Memory or not?

I came across recently an interview I gave 5 years ago for the website MemorisingMusic. I still hold to the views I expressed there.

Playing from memory for a professional pianist is the norm, though an increasing number of us nowadays are using the score. Liszt started it, as he started most things associated with the solo piano recital. (He coined the term 'recital' too, hitherto only used for literary readings, and he was the first to give entirely solo performances of piano music, unaccompanied by singers, instrumentalists, or acrobats.) Students at all major conservatoires are expected to perform the solo repertoire from memory, and particularly in America I get profuse apologies even in one-to-one lessons from those students who don't bring memorised pieces to the lesson. Personally I am not worried in the slightest, unless I see it as a sign of compIacency and laziness - which is almost never the case.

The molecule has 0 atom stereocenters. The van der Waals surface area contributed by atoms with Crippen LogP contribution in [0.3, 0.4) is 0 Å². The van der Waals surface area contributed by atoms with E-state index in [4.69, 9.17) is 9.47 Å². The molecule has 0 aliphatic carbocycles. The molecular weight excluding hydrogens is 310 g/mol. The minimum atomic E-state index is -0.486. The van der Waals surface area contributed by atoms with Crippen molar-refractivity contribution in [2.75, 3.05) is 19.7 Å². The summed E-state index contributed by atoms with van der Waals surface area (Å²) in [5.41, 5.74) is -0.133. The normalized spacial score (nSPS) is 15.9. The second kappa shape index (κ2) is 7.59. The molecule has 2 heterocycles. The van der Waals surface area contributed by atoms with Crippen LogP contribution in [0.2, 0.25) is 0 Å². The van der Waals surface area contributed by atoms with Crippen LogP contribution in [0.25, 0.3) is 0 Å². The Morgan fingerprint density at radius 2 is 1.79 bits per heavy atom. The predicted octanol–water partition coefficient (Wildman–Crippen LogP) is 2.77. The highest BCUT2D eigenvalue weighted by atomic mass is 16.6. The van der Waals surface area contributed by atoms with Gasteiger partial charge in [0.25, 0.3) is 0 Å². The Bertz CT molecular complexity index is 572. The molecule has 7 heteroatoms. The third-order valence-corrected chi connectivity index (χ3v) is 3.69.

I do recognise and accept all the arguments for memorisation, but I have many misgivings too, as I explain in this interview. But then for me memorisation has always been difficult.

I find it is especially a question asked by Intermediate Class participants at the summer school. I always encourage memorisation without ever expecting it or insisting on it. The beneficial effects for amateurs of being able to play away from the score are incontestable, but it is only one of the many intricate skills required to play the piano and for many it is a stage too far. If you cannot then simply don't worry about it. If you are willing we will still give you some strategies to help you along. I hope my own experience, as I explain in this interview, might prove useful, and for conservatoire students too. 

                                                                                                Paul Roberts